Recruitment - it can be painful, costly and incredibly time consuming but you cannot afford to get it wrong. Taking on a new team member should be a long term investment. Following a robust process and taking your time will ensure the final decision is a successful one.

BLOG: Recruiting the Right Employee

How to get it right:

  1. Clearly define the position description: If it's not clear what the role entails, the wrong people will apply for it with potentials slipping through the net.
  2. Is the offer attractive? You want to attract a large pool of applicants. Put your best foot forward - make sure advertisements are exciting and engaging. Generate multiple leads for the position - advertise in both seek and trademe as well as other forms of media. Don't forget to advertise on your own website!
  3. Carefully shortlist the potentials. Start by defining the essential criteria, the 'must haves' - then create a list of the 'wants'. Perform an initial screening based on the essential criteria (likely to be qualifications, experience and necessary skill sets). Now refine your shortlist based on certain skills or experience you'd love an applicant to have.
  4. Weed out those unlikely to fit the terms of the role. If you're looking for a long terms commitment, it's unlikely an applicant with a scattered employment history will fit.
  5. You may canvass the potentials by phone interview to reduce the shortlist for onsite interviews. Book in a time that suits - don't torpedo them with an impromptu call.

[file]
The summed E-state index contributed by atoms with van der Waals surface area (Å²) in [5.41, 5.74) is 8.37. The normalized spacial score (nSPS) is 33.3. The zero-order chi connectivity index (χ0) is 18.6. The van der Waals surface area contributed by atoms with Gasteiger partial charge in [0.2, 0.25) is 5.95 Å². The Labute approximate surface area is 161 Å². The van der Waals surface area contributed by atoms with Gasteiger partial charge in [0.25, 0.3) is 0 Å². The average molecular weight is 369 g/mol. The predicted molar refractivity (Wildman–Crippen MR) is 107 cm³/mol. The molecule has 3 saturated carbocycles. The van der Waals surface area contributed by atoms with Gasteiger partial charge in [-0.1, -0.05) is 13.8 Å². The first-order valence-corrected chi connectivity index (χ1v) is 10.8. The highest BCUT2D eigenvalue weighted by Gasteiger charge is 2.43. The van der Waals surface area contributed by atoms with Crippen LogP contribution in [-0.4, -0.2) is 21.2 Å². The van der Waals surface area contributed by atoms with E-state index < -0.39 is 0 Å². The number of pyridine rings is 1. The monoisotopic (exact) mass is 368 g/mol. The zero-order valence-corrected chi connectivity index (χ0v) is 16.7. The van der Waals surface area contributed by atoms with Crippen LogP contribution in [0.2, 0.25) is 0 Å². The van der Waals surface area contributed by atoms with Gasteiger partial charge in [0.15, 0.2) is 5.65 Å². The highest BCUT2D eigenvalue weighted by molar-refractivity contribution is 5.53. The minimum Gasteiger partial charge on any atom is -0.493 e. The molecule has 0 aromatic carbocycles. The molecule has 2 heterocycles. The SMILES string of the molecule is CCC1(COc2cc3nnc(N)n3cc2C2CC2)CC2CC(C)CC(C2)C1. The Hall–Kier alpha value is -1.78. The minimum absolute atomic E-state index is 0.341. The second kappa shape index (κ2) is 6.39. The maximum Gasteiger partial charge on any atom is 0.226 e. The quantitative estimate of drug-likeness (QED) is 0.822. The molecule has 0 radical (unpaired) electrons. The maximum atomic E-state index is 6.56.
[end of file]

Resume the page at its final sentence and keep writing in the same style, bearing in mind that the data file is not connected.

6. Interview 5 - 10 hopefuls. Be prepared with notes from each CV and a series of probing questions to extract the best information to aid your decision. Be sure to eqnuire about aspects of their CV that didn't fit the bill.
  7. Call on the referees! Call at least two and have valuable questions on hand to get the most from the experience.
  8. Invite the top 3 - 5 for skills testing and behavioural profiling. You'll place different importance on these depending on the nature of the job. What involvement will they have with the team? Is it important that they fit the culture? Can they learn some skills upon induction?
  9. The second interview. Involve key team members to get a fresh take on the candidates, and then make a decision.
  10. Now finalise the offer of employment. Seek guidance from an employment specialist on clauses to include in the employment contract and the appropriate process to take.

Taking short cuts can backfire. Don't accept the first applicant that interviewed well, had a nice CV and a decent reference. Follow correct process and recruit the top applicant for the job.

If they seem too good to be true... they probably are. Recent times have seen qualified, experienced people accept jobs well below their skill level. Chances are they'll be off when a better offer finally comes. Also, are they likely to perform well if they're bored and feeling undervalued?

Don't under-estimate the impact an ill-fit can have on the rest of your team..., or the cost of replacing them months later when it doesn't work out. Do it once and do it right.